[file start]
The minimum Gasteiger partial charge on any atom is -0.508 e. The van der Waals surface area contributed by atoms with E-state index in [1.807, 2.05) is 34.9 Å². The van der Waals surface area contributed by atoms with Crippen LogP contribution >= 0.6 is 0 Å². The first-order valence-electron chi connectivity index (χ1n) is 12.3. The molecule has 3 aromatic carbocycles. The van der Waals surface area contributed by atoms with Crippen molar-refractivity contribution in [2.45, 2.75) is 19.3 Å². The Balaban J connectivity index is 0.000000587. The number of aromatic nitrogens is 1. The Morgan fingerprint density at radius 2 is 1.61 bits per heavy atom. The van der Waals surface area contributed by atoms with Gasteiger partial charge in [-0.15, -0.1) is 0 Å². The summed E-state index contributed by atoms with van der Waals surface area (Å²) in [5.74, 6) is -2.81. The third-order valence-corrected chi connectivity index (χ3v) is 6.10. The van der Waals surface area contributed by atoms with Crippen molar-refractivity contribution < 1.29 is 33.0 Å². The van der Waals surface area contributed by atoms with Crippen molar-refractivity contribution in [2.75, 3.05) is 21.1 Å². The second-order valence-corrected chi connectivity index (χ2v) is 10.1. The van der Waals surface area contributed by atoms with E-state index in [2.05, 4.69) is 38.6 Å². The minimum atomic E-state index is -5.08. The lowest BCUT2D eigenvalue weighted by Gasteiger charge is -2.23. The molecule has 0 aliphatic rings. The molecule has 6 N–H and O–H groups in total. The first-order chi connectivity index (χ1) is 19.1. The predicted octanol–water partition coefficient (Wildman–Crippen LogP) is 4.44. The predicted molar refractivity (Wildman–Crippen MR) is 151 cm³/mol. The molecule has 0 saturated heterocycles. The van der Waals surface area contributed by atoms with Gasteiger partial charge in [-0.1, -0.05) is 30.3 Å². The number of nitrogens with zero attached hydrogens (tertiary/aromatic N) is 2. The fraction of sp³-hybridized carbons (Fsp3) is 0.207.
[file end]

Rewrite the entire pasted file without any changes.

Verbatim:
The minimum Gasteiger partial charge on any atom is -0.508 e. The van der Waals surface area contributed by atoms with E-state index in [1.807, 2.05) is 34.9 Å². The van der Waals surface area contributed by atoms with Crippen LogP contribution >= 0.6 is 0 Å². The first-order valence-electron chi connectivity index (χ1n) is 12.3. The molecule has 3 aromatic carbocycles. The van der Waals surface area contributed by atoms with Crippen molar-refractivity contribution in [2.45, 2.75) is 19.3 Å². The Balaban J connectivity index is 0.000000587. The number of aromatic nitrogens is 1. The Morgan fingerprint density at radius 2 is 1.61 bits per heavy atom. The van der Waals surface area contributed by atoms with Gasteiger partial charge in [-0.15, -0.1) is 0 Å². The summed E-state index contributed by atoms with van der Waals surface area (Å²) in [5.74, 6) is -2.81. The third-order valence-corrected chi connectivity index (χ3v) is 6.10. The van der Waals surface area contributed by atoms with Crippen molar-refractivity contribution < 1.29 is 33.0 Å². The van der Waals surface area contributed by atoms with Crippen molar-refractivity contribution in [2.75, 3.05) is 21.1 Å². The second-order valence-corrected chi connectivity index (χ2v) is 10.1. The van der Waals surface area contributed by atoms with E-state index in [2.05, 4.69) is 38.6 Å². The minimum atomic E-state index is -5.08. The lowest BCUT2D eigenvalue weighted by Gasteiger charge is -2.23. The molecule has 0 aliphatic rings. The molecule has 6 N–H and O–H groups in total. The first-order chi connectivity index (χ1) is 19.1. The predicted octanol–water partition coefficient (Wildman–Crippen LogP) is 4.44. The predicted molar refractivity (Wildman–Crippen MR) is 151 cm³/mol. The molecule has 0 saturated heterocycles. The van der Waals surface area contributed by atoms with Gasteiger partial charge in [-0.1, -0.05) is 30.3 Å². The number of nitrogens with zero attached hydrogens (tertiary/aromatic N) is 2. The fraction of sp³-hybridized carbons (Fsp3) is 0.207.